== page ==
H. CLINTON: It was really hard. It was painful. And I was so supported by my friends. My friends just rallied around. They would come, they would try to make me laugh, they would recommend books to read. We would go for long walks. We would hang out, you know, eat bad food. I mean just the kind of things you do with your friends.

And it was something that you just had to get up every day and try to deal with while still carrying on a public set of responsibilities. So it was very, very challenging.

BROWN: Hillary Clinton took care of daughter and stood by her husband, even when others didn't. Hillary confided in Jim Blair's wife, Diane.

BROWN: And she explains to Diane why she was sticking by her husband during this time. She said she's in it for the long haul, partly because she's stubborn, partly her upbringing, partly her pride.

UNIDENTIFIED MALE: I think there's only one real reason and that's because she loves him. That's the end of the day.

BROWN: Simple as that?

UNIDENTIFIED MALE: Simple as that.

MARK PENN, CLINTON POLLSTER: Hillary Clinton during this period I think rises really to the status of most admired women.

BROWN: Clinton pollster Mark Penn.

PENN: People look at this and they said well, look, anybody that could go through this, I mean, that's a strong woman.

BROWN: An image she'd carry into her next stage in life. As the first lady becomes a senator.


[21:11:32] JOHN MCLAUGHLIN, U.S. ASSOCIATE JUSTICE: William Jefferson Clinton, by such conduct, warrants impeachment and trial.

Senators, how say you? Is the respondent, William Jefferson Clinton, guilty or not guilty?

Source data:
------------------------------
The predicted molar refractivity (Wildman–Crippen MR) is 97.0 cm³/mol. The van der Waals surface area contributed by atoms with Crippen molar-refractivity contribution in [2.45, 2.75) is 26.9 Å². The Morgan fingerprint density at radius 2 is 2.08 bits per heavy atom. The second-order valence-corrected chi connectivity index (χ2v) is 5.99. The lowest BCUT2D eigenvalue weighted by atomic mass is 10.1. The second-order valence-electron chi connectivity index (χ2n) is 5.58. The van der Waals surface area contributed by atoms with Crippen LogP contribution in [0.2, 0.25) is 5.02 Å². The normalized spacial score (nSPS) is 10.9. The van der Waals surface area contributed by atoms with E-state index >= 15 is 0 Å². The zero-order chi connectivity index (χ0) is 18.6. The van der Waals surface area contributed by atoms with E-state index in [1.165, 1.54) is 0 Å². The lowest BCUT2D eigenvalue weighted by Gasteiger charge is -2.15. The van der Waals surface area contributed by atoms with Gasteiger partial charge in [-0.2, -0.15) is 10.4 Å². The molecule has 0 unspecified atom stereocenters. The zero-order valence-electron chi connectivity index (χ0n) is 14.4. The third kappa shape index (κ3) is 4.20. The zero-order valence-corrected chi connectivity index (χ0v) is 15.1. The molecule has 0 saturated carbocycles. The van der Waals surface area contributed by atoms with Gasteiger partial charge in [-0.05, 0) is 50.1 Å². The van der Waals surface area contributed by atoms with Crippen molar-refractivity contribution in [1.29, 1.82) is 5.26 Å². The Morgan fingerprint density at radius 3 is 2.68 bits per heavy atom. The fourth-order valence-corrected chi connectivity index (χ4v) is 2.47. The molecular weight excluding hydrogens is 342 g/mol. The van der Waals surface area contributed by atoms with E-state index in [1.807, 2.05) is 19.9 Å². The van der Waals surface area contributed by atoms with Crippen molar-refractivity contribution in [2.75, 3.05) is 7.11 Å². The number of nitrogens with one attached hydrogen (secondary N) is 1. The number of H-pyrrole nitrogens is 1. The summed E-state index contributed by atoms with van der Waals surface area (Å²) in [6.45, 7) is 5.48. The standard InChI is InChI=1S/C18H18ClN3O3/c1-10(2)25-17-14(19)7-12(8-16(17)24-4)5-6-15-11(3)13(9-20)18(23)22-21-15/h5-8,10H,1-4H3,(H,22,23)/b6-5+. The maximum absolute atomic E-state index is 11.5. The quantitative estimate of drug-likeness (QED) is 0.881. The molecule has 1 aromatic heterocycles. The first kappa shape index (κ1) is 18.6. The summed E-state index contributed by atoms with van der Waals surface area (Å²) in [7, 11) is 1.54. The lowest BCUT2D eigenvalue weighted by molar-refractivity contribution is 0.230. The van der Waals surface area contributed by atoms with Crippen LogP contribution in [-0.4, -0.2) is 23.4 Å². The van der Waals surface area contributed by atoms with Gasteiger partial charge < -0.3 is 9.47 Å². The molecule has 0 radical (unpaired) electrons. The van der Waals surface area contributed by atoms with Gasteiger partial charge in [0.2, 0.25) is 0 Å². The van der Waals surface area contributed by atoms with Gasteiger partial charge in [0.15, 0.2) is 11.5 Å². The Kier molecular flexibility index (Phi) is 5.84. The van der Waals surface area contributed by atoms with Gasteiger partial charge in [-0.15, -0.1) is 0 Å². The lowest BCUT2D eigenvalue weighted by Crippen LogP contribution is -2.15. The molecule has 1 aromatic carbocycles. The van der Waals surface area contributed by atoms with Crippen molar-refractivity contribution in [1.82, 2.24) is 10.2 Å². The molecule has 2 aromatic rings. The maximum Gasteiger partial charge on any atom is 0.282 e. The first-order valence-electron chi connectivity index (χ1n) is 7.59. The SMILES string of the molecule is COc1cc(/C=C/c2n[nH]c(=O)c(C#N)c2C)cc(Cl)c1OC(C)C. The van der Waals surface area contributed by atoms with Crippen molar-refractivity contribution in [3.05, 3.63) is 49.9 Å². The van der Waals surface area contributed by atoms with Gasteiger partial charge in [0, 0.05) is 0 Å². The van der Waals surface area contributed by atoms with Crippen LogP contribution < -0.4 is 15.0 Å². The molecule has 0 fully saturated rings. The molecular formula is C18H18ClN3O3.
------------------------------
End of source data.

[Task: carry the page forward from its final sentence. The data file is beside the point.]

BROWN: As Bill Clinton was fighting for his political legacy, Hillary Clinton was planning hers. It was February 12, 1999.

DOYLE: It was such a surreal moment.

UNIDENTIFIED MALE: Mr. McCain, guilty.

DOYLE: Because as the impeachment vote was happening on the floor ...

UNIDENTIFIED MALE: Mr. Moynihan, not guilty.

DOYLE: ... she was with the quintessential expert on the State of New York, of all things, New York.

BROWN: That expert was Senior Advisor Harold Ickes. Inside the private quarters of the White House, Ickes and First Lady Hillary Clinton were contemplating a run for Senate.

HAROLD ICKES, BILL CLINTON SENIOR ADVISOR: We talked about everything, from fund-raising to how much it was going to cost. We ran the gamut.

BROWN: Hillary pored over research and debated strategy. Then the phone rang.

ICKES: She told the White House operator to put whoever was calling on.

PETER KING, (R) NEW YORK REPRESENTATIVE: So, I just called and said I could to talk to the first lady.

ICKES: We didn't have a television or radio on. And she listened, she said I understand.

KING: What I figured I was the 30th person to call. I had no idea that I was the first guy through.

Where are we going as a nation?

BROWN: New York Republican Congressman Peter King, who had voted against impeachment, delivered the news. President Clinton had been acquitted by the Senate of perjury and obstruction of justice.

ICKES: She put the phone down and it was a slight pause, and she said, "Now, Harold, you know, what were we talking about Herkimer County?" It's an upstate county in New York.